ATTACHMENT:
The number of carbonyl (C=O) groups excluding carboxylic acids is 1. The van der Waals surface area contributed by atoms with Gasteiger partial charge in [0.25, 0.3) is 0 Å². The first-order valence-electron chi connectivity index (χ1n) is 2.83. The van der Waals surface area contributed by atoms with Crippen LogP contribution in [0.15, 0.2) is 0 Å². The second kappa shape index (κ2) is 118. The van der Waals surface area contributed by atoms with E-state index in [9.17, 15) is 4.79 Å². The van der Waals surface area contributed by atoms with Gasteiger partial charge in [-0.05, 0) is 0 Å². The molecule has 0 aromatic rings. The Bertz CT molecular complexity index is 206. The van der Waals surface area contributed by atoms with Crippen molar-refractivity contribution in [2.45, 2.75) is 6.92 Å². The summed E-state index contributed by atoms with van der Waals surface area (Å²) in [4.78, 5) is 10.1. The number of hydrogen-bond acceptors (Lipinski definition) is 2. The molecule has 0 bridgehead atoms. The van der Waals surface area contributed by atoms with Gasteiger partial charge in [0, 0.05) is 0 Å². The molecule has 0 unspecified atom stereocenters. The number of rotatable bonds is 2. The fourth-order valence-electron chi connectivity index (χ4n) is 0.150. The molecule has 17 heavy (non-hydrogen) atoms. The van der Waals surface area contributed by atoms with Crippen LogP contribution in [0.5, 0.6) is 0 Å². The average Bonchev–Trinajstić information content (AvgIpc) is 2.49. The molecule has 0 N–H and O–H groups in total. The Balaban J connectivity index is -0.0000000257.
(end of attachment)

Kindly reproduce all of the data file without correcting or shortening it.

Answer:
The number of carbonyl (C=O) groups excluding carboxylic acids is 1. The van der Waals surface area contributed by atoms with Gasteiger partial charge in [0.25, 0.3) is 0 Å². The first-order valence-electron chi connectivity index (χ1n) is 2.83. The van der Waals surface area contributed by atoms with Crippen LogP contribution in [0.15, 0.2) is 0 Å². The second kappa shape index (κ2) is 118. The van der Waals surface area contributed by atoms with E-state index in [9.17, 15) is 4.79 Å². The van der Waals surface area contributed by atoms with Gasteiger partial charge in [-0.05, 0) is 0 Å². The molecule has 0 aromatic rings. The Bertz CT molecular complexity index is 206. The van der Waals surface area contributed by atoms with Crippen molar-refractivity contribution in [2.45, 2.75) is 6.92 Å². The summed E-state index contributed by atoms with van der Waals surface area (Å²) in [4.78, 5) is 10.1. The number of hydrogen-bond acceptors (Lipinski definition) is 2. The molecule has 0 bridgehead atoms. The van der Waals surface area contributed by atoms with Gasteiger partial charge in [0, 0.05) is 0 Å². The molecule has 0 unspecified atom stereocenters. The number of rotatable bonds is 2. The fourth-order valence-electron chi connectivity index (χ4n) is 0.150. The molecule has 17 heavy (non-hydrogen) atoms. The van der Waals surface area contributed by atoms with Crippen LogP contribution in [0.5, 0.6) is 0 Å². The average Bonchev–Trinajstić information content (AvgIpc) is 2.49. The molecule has 0 N–H and O–H groups in total. The Balaban J connectivity index is -0.0000000257.